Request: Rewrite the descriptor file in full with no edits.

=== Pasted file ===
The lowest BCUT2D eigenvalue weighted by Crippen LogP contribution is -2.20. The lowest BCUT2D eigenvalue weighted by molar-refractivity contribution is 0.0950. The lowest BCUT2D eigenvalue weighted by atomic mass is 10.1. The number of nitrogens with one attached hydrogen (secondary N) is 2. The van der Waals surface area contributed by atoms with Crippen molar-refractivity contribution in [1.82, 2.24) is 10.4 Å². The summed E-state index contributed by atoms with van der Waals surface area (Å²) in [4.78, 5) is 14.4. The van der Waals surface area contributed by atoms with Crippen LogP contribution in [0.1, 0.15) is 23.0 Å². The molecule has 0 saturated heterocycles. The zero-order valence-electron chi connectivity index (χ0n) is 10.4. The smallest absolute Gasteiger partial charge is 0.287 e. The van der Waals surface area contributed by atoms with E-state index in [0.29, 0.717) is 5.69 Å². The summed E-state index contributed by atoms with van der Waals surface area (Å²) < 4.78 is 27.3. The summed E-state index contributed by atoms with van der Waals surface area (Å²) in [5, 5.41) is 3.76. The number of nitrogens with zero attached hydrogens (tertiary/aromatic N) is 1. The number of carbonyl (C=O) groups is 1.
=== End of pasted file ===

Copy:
The lowest BCUT2D eigenvalue weighted by Crippen LogP contribution is -2.20. The lowest BCUT2D eigenvalue weighted by molar-refractivity contribution is 0.0950. The lowest BCUT2D eigenvalue weighted by atomic mass is 10.1. The number of nitrogens with one attached hydrogen (secondary N) is 2. The van der Waals surface area contributed by atoms with Crippen molar-refractivity contribution in [1.82, 2.24) is 10.4 Å². The summed E-state index contributed by atoms with van der Waals surface area (Å²) in [4.78, 5) is 14.4. The van der Waals surface area contributed by atoms with Crippen LogP contribution in [0.1, 0.15) is 23.0 Å². The molecule has 0 saturated heterocycles. The zero-order valence-electron chi connectivity index (χ0n) is 10.4. The smallest absolute Gasteiger partial charge is 0.287 e. The van der Waals surface area contributed by atoms with E-state index in [0.29, 0.717) is 5.69 Å². The summed E-state index contributed by atoms with van der Waals surface area (Å²) < 4.78 is 27.3. The summed E-state index contributed by atoms with van der Waals surface area (Å²) in [5, 5.41) is 3.76. The number of nitrogens with zero attached hydrogens (tertiary/aromatic N) is 1. The number of carbonyl (C=O) groups is 1.